The progressive caucus is ready to flex its muscles under the more moderate Mayor Adams administration. Before he was even elected, Mayor Adams said that city council members who opposed solitary confinement had no desire to move the city forward but to simply be disruptive. After Mayor Adams released his preliminary budget, which includes a series of budget cuts, progressive members have attended rallies to fight against them.

Restler has emphasized that while challenging the Mayor on issues they disagree with is part of his responsibility as an independently elected representative that going to “nuclear war” with the mayor won’t help anybody. When Hanif was asked about some of the things she envisions being able to work on the Mayor with she paused.

“I guess that’s a tougher question for me,” Hanif said before laughing. “We haven’t necessarily articulated this in the caucus yet but, I think the mayor’s position on food justice in schools is something that I support and want to improve. But at this moment, with the preliminary budget out and seeing that nearly every single agency is seeing a reduction in funding, it is really tough to see where there’s alignment right now.”

Later in her interview with the Brooklyn Downtown Star, Hanif qualified her statement by saying she wants room for debate and dialogue with the Mayor, as she wants for internal disagreements within the caucus, but still said the mayor’s policy decisions so far will make that a harder possibility.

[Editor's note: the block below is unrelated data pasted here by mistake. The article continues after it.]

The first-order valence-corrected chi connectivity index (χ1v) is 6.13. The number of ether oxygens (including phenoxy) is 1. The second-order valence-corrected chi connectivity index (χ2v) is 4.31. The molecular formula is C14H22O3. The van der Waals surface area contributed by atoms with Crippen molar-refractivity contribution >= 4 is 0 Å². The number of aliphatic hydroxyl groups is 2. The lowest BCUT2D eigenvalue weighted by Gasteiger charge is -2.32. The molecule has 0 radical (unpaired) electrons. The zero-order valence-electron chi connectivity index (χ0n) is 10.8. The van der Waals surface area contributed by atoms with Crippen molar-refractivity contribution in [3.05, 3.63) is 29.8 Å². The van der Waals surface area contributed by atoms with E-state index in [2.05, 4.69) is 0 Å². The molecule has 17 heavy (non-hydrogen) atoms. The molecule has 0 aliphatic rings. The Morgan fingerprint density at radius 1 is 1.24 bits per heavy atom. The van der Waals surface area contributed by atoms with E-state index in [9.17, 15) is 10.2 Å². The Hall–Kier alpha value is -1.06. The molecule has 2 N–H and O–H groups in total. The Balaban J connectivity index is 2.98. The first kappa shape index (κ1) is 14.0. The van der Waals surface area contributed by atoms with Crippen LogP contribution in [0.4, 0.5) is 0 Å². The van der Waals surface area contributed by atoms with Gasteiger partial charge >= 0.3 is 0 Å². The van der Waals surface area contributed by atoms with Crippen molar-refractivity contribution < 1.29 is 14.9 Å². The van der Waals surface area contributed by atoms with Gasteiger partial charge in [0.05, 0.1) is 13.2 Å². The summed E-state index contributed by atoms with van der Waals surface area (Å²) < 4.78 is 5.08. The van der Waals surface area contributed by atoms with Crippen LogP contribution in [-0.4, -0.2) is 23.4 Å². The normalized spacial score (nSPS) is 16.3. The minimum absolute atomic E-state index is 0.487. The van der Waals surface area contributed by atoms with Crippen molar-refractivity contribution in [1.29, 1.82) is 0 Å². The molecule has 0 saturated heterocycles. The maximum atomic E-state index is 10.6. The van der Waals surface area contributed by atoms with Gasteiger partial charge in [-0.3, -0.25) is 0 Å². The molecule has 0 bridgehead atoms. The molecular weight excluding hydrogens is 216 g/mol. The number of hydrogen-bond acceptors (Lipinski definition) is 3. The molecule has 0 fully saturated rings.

In order to really build power and be a true accountability machine against the mayor, Hanif said just having a high membership rate won’t cut it.

“Something that the leadership has been in active conversation around in whether we see value in having quantity or do we see value in really ushering in a caucus that is very deliberate about some working groups that we’ve identified? We really want participation, we want this to be an effective caucus,” Hanif said.

Hanif said that the working groups – covering topics like the budget, communication, policy and bylaws – are a measure to ensure that members are there in just name only but are actively helping the caucus.

Restler will be leading the principles of statement and bylaws group, Hanif is running the communication group, vice-chair Carmen De La Rosa will be in charge of the policy group, and the other vice-chair Jennifer Gutiérrez will be taking the helm on the budget.

Hanif and Restler also said they would consider booting members from the caucus if they don’t participate enough.